Markus Howard's 32 points led all scorers as Marquette completed season sweep of Seton Hall with 88-85 road win over Pirates. (Photo by Bob Dea/Daly Dose Of Hoops)
By Jason Guerette (@JPGuerette)
NEWARK, NJ -- Oof.
Coming back home after a road loss at Villanova in which Seton Hall hung with the top-ranked Wildcats for a majority of the game (a team that lost to St. John’s at home Wednesday night), the Pirates were out for revenge from one of their worst losses of the year, an 84-64 drubbing at the hands of Marquette on the road in early January.
Unfortunately, tonight's 88-85 defeat, despite the close final score, trumps that game and takes its place as the Pirates’ worst defeat of the season for a variety of reasons, dropping the Pirates to 6-5 in the Big East after a 4-1 start.
Here are the four thoughts:
1. Expensive Throws
Of all the issues with the Pirates in this game, this one was the most glaring: A 20-for-33 showing from the free throw line. While the Hall has rarely been world-beaters at the charity stripe the last few years, the 13 missed freebies are a season-worst for them in a year in which they have had double-digit misses six times.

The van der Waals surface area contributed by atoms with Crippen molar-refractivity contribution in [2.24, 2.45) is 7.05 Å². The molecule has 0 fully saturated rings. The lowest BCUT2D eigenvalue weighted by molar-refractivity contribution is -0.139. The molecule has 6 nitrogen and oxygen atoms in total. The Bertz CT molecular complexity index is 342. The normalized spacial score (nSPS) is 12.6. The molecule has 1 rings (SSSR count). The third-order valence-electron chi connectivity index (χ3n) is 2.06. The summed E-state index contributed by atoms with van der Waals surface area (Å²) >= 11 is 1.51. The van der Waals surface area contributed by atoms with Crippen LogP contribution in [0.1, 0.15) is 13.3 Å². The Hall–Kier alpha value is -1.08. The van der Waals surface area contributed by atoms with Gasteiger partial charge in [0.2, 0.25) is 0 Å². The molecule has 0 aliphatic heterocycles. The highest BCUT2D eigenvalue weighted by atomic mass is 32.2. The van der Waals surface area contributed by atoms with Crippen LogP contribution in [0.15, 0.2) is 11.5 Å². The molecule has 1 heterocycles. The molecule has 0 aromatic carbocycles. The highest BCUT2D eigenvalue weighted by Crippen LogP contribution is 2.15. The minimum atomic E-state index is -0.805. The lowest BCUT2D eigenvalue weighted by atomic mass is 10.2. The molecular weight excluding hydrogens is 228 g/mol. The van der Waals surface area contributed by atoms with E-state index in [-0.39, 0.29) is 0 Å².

“The tough thing is, we’ve been shooting somewhat decently, but we missed some big ones tonight,” head coach Kevin Willard said. “It’s something we work on and (something) we’re practicing, but it becomes more of a mental thing when we miss a couple.”
Before Pirate fans jump on that comment, Willard has a point. In the previous four games, the Pirates went a combined 41-for-59 (or about 70 percent, which is solid), and that’s after hitting only 7-for-14 in the loss to Villanova. And the Hall has had their moments from the line this year, most notably going 18-for-22 in their win at DePaul and 25-for-32 in their road win against Butler.
But it’s the number-one thought for a reason. If the Pirates made their shots at the free throw line, they likely win this one by a possession or two.
2. Juuuuuuust A Bit Outside